While strolling through a used book store, I came across a $1 book entitled, “Exact Southern California Gold Locations.”
Being only a dollar, I figured that I couldn’t go wrong.
One of the known Gold locations was the East Fork of the San Gabriel River, a 90 minutes drive from where I live.
With Gold now trading at over $600 a troy ounce – the equivalent of a teaspoon full of Gold dust, I decided to recruit help and venture off to collect a few ounces or more.
Two ounces of Gold would buy me a very nice dive computer and even a dry suit!
I called my brother and diving buddy Nick and asked them if they wanted to help with the prospecting in return for a share of the Gold.
One of my potential constituents asked something along the lines of, “Gold prospecting? Is that where you drive up in to the mountains, hike for a couple hours to dig holes, separate gravel and pan sand while standing in a cold stream of water?”
“Uh, I will bring the beer,” I said.
Having nobody taking my offer, I stopped by Home Depot and talked to some day laborers.
“¿Usted tiene gusto de cavar para el oro?” I asked as best I could.
They just laughed.
But I soon noticed that a lot of them already had more Gold on their teeth than we could hope to find in one afternoon.
Sitting at a local pub, drinking a beer and pondering how I could manage the prospecting operation alone, I ran in to one of my neighbors, Ron – aka “Mr. Know It All.”
Ron said, “Sure I would love to go dig for some Gold, especially if you bring the beer.”
With the help of a few bar patrons, we pried Ron’s ass off the bar stool and sent him home to rest.
At 5 AM I picked him up and we were off to the East Fork of the San Gabriel River.
There’s nothing like mountain air in the early morning.
We parked at the end of the road, scratched my daily “Adventure Parking Pass” and shouldered the gear.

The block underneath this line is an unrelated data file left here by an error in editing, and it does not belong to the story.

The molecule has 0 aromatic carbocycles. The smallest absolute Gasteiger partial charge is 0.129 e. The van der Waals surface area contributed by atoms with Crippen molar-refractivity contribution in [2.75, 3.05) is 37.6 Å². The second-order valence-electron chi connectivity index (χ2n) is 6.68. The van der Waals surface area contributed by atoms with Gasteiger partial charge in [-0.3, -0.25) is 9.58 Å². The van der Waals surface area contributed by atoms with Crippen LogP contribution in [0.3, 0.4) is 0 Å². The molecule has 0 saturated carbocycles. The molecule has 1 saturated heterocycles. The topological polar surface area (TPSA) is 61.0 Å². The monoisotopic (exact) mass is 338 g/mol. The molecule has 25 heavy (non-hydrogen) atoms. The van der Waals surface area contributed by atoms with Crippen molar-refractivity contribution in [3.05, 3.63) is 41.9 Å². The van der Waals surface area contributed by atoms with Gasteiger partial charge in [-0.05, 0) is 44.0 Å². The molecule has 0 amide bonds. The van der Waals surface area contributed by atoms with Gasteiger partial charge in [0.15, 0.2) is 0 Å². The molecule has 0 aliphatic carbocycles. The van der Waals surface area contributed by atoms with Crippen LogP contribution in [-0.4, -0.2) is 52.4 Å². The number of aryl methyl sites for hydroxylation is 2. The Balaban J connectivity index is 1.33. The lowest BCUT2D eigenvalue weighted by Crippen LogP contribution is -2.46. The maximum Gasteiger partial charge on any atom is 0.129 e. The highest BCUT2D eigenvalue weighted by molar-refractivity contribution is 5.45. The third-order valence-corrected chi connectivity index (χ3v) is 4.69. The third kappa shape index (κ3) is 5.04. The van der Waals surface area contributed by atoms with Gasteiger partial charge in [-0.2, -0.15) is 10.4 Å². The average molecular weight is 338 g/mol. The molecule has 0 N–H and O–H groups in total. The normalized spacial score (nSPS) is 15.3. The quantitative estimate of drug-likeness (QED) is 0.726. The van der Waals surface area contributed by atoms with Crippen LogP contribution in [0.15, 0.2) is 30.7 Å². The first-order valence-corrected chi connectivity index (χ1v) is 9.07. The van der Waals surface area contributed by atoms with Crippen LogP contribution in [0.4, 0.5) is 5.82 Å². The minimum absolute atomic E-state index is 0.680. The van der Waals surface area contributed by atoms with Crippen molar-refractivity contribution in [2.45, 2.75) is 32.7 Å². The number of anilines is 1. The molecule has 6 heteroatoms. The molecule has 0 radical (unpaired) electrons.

Ron carried the sluice box and bag of beer that kept dripping ice water down his leg.
We hiked an hour up river.
I carried the buckets, classifiers, shovels, pick, pans, metal detector and refining kit.
We hiked until Ron couldn’t walk anymore.
We found a part of the river that had receded a bit and was surrounded be trees and roots.
From what I understood about where Gold settles, this was the perfect place.
Ron started digging around a rock.
…as I set up and fed the sluice box.
We must have dug, classified and shoveled about 40 gallons of gravel through the sluice box that morning.
The many beer breaks relieved the back fatigue.
But next time, I’m going to bring gloves.
I think the gravel wore away several layers of the skin on my hand.
Also, this kind of gravel is heavy with iron, quartz and hopefully Gold.
After four hours of dig-shovel-classify-sluice-beer break, we had a good amount of concentrate to pan.
I think the last time I panned for Gold was as a kid at Knott’s Berry Farm.
Everyone has their own unique style to twirling a pan; I just had to find mine.
The concentrate is pretty heavy, but the Gold is heavier.
After a few minutes of twirling the pan – my pan has ridges on it to make the task easier – I was down to about a cup of concentrate with what looked to be some Gold color.
I bottled what was left in the pan to separate later at home with tweezers.
We made it back to the truck to rest and drink the last cold beer.
Once home, I took a magnet and lifted the iron filings away and picked out the Gold with tweezers.
We didn’t get much and what we did get had a high quartz concentration – Ron didn’t even care about splitting the Gold.
Even so, what I had, wouldn’t even cover the gas for the trip.
But I guess I am psycho, because I really did enjoy the trip.
I’ll find the mother load, one day.
From this day forward, Ron and I greet each other by saying, “What up digga’?”